The center and other health groups want restaurants to disclose added sugars on request, as they do for saturated fat, sodium, and more. The center is working with communities in several states to require warning icons on menus when items contain excessive amounts of added sugar, sodium, or other unhealthy nutrients.

New York City and Philadelphia require sodium warnings for menu items that contain a full day’s worth of sodium. Recently, New York City became the first U.S. jurisdiction to pass legislation requiring added sugar warnings on chain restaurant menus when packaged foods contain a full day’s worth of added sugar.

Moyer has tips for finding more nutritious choices at chains restaurants:

  • Chili’s – The “Guiltless Grill” menu has items limited to 650 calories or less.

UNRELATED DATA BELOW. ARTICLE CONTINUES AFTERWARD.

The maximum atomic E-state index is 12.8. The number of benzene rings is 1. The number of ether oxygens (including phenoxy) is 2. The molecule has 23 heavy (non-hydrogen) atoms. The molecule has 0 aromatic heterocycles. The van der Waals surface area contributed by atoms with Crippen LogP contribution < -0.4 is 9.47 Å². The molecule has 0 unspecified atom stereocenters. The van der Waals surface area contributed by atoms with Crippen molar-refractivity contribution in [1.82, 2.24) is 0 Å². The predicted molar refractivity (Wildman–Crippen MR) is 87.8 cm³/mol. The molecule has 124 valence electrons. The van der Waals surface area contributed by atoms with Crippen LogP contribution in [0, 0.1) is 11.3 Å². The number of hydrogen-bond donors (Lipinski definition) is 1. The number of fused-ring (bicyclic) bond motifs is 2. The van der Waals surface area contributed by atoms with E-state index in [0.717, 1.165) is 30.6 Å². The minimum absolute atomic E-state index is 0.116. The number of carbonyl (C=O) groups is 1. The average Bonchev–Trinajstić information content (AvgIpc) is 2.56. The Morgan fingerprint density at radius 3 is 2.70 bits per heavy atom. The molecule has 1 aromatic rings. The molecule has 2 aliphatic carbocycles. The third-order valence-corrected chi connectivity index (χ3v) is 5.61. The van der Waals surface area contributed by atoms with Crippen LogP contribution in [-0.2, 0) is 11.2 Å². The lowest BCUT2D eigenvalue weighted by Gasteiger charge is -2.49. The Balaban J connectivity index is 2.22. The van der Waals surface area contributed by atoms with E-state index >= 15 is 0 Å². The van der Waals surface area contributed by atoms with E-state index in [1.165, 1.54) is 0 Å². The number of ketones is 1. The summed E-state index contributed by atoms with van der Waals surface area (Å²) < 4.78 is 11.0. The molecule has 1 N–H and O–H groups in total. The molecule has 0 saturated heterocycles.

• Olive Garden – The Herb-Grilled Salmon entrée fills half the plate with broccoli.
  • On The Border – The Fajita Salad replaces flour tortillas with greens and vegetables to serve as a base for grilled chicken.
  • The Cheesecake Factory – It offers a lighter menu with entrées such as the SkinnyLicious Chicken Pasta with tomato, marinara sauce, and basil. 


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I haven't eaten at any of those restaurants but in general, if the portions served at a restaurant are too large for me to eat at one sitting, I asked for a box to take home what I can't eat--I think sometimes it takes awhile to develop a habit of remembering you don't have to finish everything on your plate and/or to stop for awhile (I've read it takes 20 minutes for someone to realize/feel they're full) and realize you're ready to stop eating.

Sometimes I get another two meals from what I bring home. I may freeze a portion to eat another time if the dinner was high calorie. Mostly I stick to the 4-5 good to ok restaurants in the two towns I spend most of my time in (each has 4 or 5) that stayed open/did take out/set up outside seating--so I eat at those on the rare occasions I eat out and/or if friends visit.